Figures from the latest Federal Reserve's Survey of Consumer Finances, one of the most comprehensive assessments of what Americans own and owe, shows the average debt in American households with at least one credit card is growing.
The survey is updated every three years. Although most Americans seem to be avoiding the credit card trap, there are still plenty of people on the financial edge:
-More than a third - 36% - of those who owe more than $10,000 on their cards have household incomes under $50,000.
-13% who owe that much have household incomes under $30,000.
-The percentage of disposable income used to pay debts is still near record highs.
-The median value of total outstanding debt owed by households rose 33.9% between 2001 and 2004.
All of that is enough evidence to suggest that a large number of people are overdosing on debt. So, what can consumers with rising debt do? There are three main strategies: debt consolidation, debt counseling and debt settlement.
Debt consolidation is typically the most desired debt solution. Not only does consolidation get finances back on track to pay down and eventually pay off debts in full without any harm being done to credit history, it very often frees up more discretionary income.
The most preferred method of consolidation is a mortgage refinance. With this, a new primary home loan is taken against the property to “roll in" other debts such as car payments, credit card payments, and so on. As many and as much of these other debts can be rolled in as long as the added principal does not violate the stipulations of the new mortgage loan program. These debts get instantly paid off in full by the new mortgage at the time of closing.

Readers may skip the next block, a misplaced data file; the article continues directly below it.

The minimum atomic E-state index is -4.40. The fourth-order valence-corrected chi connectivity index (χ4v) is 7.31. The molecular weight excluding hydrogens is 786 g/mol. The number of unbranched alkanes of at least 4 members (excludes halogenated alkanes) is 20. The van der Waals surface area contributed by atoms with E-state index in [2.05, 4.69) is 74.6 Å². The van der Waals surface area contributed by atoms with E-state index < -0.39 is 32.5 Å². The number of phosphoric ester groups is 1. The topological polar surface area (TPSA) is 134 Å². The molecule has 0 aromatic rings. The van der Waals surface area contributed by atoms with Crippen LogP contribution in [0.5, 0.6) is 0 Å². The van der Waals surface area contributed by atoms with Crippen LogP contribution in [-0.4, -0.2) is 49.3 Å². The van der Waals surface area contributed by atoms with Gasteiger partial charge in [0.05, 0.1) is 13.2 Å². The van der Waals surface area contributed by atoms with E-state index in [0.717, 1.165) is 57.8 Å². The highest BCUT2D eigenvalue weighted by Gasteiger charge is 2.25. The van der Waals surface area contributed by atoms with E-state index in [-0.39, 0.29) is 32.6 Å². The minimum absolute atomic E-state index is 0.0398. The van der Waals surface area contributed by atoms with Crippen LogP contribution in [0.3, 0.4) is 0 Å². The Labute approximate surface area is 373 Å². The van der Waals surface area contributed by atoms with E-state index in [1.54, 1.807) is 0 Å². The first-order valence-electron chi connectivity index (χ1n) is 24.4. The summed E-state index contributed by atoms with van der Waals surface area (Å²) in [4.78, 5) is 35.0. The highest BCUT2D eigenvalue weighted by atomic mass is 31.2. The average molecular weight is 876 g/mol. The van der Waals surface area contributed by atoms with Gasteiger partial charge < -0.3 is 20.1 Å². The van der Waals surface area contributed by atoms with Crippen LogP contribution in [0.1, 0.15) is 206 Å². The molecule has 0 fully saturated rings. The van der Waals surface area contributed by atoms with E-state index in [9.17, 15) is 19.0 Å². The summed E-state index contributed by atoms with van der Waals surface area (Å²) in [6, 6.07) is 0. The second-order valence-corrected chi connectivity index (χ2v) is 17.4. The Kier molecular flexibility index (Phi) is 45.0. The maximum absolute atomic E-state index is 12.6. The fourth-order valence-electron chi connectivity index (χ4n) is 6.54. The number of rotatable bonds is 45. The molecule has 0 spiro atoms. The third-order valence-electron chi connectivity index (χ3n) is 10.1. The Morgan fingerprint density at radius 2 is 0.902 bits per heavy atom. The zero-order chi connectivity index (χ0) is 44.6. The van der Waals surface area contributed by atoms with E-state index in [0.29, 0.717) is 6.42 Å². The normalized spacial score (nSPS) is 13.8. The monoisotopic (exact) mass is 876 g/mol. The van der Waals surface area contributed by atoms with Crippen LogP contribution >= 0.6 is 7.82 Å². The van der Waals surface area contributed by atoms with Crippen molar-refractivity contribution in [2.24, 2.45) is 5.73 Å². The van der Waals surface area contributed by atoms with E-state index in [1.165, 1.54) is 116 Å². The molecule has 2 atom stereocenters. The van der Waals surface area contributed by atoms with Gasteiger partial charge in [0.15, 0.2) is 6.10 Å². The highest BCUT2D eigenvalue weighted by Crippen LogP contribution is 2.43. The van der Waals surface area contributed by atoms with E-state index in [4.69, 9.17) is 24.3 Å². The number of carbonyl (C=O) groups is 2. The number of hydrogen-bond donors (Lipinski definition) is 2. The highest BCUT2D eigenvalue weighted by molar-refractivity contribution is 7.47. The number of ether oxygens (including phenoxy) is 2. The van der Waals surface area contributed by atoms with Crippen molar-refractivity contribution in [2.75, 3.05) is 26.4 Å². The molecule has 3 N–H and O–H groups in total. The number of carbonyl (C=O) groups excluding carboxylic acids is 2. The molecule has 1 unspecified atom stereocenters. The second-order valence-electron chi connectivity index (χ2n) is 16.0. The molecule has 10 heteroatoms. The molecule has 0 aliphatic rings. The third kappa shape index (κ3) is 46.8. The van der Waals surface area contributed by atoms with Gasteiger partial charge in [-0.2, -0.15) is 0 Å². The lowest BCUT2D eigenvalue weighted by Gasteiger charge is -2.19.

Often times, even though a higher mortgage payment may come with the new loan, monthly debt payments overall are lower and so more money is leftover every month to continue paying down any remaining debt.
Credit ratings get a boost as well by the paying off of those other debts. Debt consolidation also simplifies finances by combining multiple debts into one monthly payment.
Debt counseling, which sometimes gets called “debt management", is a second option for regaining control of debts. With counseling, the consumer starts making just one monthly payment on debts to the debt counseling company. Debts aren't consolidated, because the counseling company just takes the payment and then makes the payments to the creditors.
It becomes easier to get a handle on debt since the consumer is held to a strict schedule of payments. This option, however, can have serious negative consequences on credit history. In some cases, it can actually do more harm than good.
With debt settlement, the borrower attempts to reduce the total amount of money owed on debts. This is also called debt negotiation or debt arbitration.
Used as a last resort by a consumer who hasn't paid their bills on time and has already destroyed their credit, debt settlement is used to reduce the total amount of “charge offs", or written-off debts that the creditor has written off. The idea being to have some money collected rather than none at all. Pursuing a debtor legally to payback debts can be very expensive and time consuming for lenders.
Lenders’ debt settlement departments negotiate to agree upon a new payment and an ultimately lower payoff amount. Typically settlements range anywhere from 25% to 65% of the original balance. Debt settlement will also have serious negative consequences on credit history.
Mike Sweeney is the founder of LionSaves.com, a leading mortgage refinance calculator that focuses on consolidating debt and gives anonymous quotes.